Fans of Pin-Up, the gold-covered New York-based publication that mixes architecture and bondage at will, will be pleased to note that it comes out of a long line of magazines, available via the mail but not necessarily naughty. Mimi Zeiger is a self-described “old zinester,” who printed the first issue of her zine about architecture, loudpaper, as a graduate student at the Southern California Institute of Architecture. It was her graduate thesis, and she printed it on paper from de-commissioned maps and put a picture of Elvis on top. More recently, Zeiger added an online component, her blog; now she is re-visiting zine history with A Few Zines, an exhibition that opens tonight at Columbia’s Studio X.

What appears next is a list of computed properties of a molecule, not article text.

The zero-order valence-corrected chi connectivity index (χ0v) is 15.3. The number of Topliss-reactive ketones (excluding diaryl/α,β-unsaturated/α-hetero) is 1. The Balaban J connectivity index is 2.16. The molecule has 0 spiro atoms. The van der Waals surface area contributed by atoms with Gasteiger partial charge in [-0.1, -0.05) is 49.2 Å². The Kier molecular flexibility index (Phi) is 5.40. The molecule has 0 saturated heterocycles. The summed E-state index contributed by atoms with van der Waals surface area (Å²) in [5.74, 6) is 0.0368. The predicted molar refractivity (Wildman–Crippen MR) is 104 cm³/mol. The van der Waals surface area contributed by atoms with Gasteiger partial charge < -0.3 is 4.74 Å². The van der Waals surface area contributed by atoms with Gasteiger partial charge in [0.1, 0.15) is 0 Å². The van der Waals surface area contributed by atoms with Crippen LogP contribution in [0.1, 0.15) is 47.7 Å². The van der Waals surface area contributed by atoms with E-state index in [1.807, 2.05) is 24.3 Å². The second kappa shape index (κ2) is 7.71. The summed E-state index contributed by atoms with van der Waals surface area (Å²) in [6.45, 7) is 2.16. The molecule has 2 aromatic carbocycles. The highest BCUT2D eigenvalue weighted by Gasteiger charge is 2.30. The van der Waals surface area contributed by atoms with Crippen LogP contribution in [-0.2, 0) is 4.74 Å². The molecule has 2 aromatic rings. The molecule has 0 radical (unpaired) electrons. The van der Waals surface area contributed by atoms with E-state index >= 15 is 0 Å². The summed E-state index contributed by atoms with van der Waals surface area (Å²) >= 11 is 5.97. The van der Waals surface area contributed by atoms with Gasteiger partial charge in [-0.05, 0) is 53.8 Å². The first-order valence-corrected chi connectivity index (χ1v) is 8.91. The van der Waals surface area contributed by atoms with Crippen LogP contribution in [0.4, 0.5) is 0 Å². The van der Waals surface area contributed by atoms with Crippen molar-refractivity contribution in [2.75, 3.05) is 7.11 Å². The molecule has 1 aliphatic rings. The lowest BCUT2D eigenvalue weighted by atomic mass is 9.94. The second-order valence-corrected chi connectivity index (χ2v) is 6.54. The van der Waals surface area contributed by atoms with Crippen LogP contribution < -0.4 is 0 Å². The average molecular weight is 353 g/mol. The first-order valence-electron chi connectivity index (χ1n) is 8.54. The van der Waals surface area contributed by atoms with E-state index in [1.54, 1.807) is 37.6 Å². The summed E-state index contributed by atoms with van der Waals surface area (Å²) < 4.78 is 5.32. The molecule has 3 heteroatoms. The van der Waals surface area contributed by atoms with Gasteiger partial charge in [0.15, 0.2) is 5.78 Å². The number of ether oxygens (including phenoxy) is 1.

Upon its publication in 1996, loud paper joined Lackluster, Infiltration, Dodge City Journal, and Monorail as alternatives to trade and academic journals by mixing architecture and pop culture and cultivating a social aspect. To hear Zeiger tell it, publishing architecture zines was part of a vital network of sub-cultures. Zeiger’s was her interest in the Indie music scene: “You couldn’t miss it,” she says, “I was more of arty kid than a punk rock kid. You found your way through sub-cultures.” She compares the types of connections to a Facebook network today, as a community where acquaintances for whom it was relatively easy to reach out. It also brought advertisers together with writers; “Ads were part of the editorial” says Zeiger, describing ads for Dischord Records laid out alongside MIT Press. People have stayed involved, opening magazines of significant distribution like Dwell and American Craft.